By Erin Sherbert
By Erin Sherbert
By Leif Haven
By Erin Sherbert
By Chris Roberts
By Kate Conger
By Brian Rinker
By Rachel Swan
At times, Baker does indeed seem the zealot. In a speech last May sponsored by the Intellectual Freedom Committee of the Librarians Guild, Baker accused Dowlin of committing "a hate crime against the past," and referred to library administrators as Dowlin's "henchpeople." It's this sort of language and Baker's almost messianic zeal that leave library officials more than a little uneasy.
"That kind of death-camp language was really chilling," says Main Library Chief Kathy Page. "It was really extreme, and it made me wonder how stable he is."
The bickering never seems to stop. Baker accuses Dowlin of ordering the "weeding" or removal of 200,000 books because the New Main is too small to hold the collection. Dowlin counters that Baker plucks numbers out of thin air. Weeding, he points out, is a standard practice at libraries and was long overdue in San Francisco. A running argument over the amount of shelf space in the New Main vs. the old library prompted Baker, historian Walter Biller, and two anonymous librarians to sneak into the Old Main in the middle of the night last month armed with tape measures. After declaring the New Main had less room, Baker was forced to admit a few days later they had miscalculated; the New Main was bigger after all.
"My feeling is, you've got to tell the truth," Baker wrote on the Well, a computer bulletin board. "For me to be associated with a figure that is wrong is a nightmare. I'm twisting because I'm cast as the ringleader."
Nowhere is Baker's role as ringleader more apparent than at Library Commission meetings, which can get downright rowdy as they drag on into the night. Card catalog supporters make frequent references to "Mr. Baker" and his essay when they address the commission, often stepping before the microphone two or three times. When Baker speaks, the conclusion of his remarks is greeted by enthusiastic applause and even shouts of support.
"I've gotten to know Nick and his writings during this little struggle, and I find him a very clear, passionate, articulate voice for literary civility," gushes Timothy Gillespie, a self-described "finger wagger" and longtime activist with a knack for needling commission members. "Literature, words, and books matter very much to him."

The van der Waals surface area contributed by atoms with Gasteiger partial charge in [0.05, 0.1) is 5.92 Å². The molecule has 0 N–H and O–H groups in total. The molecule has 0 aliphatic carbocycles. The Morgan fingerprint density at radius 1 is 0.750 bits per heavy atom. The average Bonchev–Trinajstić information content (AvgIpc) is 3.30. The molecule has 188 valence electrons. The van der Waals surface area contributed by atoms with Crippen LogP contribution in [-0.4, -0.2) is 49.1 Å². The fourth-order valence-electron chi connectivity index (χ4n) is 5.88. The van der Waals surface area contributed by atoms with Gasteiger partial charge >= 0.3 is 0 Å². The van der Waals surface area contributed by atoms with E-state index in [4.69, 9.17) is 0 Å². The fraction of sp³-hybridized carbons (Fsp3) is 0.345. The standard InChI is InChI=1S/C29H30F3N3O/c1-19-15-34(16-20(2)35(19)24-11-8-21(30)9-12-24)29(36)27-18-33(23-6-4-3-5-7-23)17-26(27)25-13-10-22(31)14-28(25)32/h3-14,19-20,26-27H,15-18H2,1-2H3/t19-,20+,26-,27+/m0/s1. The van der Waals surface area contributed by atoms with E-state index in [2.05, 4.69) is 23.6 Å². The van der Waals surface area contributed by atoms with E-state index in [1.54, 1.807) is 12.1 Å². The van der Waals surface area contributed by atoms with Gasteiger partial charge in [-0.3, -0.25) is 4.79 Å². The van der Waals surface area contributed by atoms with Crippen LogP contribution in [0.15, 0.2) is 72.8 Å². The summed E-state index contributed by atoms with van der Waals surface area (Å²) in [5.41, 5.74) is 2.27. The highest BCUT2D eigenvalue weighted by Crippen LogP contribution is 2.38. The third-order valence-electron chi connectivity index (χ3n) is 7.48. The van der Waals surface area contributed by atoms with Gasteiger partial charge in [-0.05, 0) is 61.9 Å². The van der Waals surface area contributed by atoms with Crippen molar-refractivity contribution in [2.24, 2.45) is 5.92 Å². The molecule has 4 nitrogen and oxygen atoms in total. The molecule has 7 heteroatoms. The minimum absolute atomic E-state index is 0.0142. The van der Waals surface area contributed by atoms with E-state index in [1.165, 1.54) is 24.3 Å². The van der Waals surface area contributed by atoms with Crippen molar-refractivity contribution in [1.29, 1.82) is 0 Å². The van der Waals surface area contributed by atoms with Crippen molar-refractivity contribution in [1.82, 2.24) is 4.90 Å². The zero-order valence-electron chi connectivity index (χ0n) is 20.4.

Frustrated library commissioners paint a different picture of Baker and his efforts. Most have expressed opposition to the notion of putting the card catalog on the sixth floor, where it will take up valuable exhibition space. And many hint that Baker may have more than the library's best interest in mind.
"Everybody wants their 15 minutes of fame, but Baker seems to want a lot more," says Commission President Coulter. "His article in the New Yorker got a good response, so he's playing the issue for all it's worth. This whole thing is a tremendous waste of time."
Even when Baker is out of the country, he manages to hold center stage. Melissa Riley acted as his surrogate at the Sept. 3 commission meeting: She presented each commissioner with a signed copy of Baker's latest book, The Size of Thoughts, which contains a reprint of his card catalog article. Although the commissioners accepted the gift as if it were a FedEx from the Unabomber, it may have served its purpose. The commission passed a resolution declaring that the library should preserve the card catalog in some form. Where it will end up is far from clear. It could be split up and scattered throughout the library, relegated to storage, or put on the sixth floor (the least likely option).
And Library Chief Kathy Page admitted in an Aug. 26 memo to her staff that "the unhappy fact remains that we have less storage capacity in the new building than we had planned and far less than we need." Although the memo wasn't nearly an admission that the library was guilty of excessive weeding or that books were less important than computers, it was certainly a moral victory for the Baker brigade. And, in many ways, this is a moral issue for them.
"It's outrageous -- a truly disgraceful thing -- for a library administration to treat its own collection like this," Baker says in a rising voice. "It's a deliberate squandering of its inheritance. If nobody stands up for the card catalog and the old books in the collection, then they're defenseless. I'm standing up for them.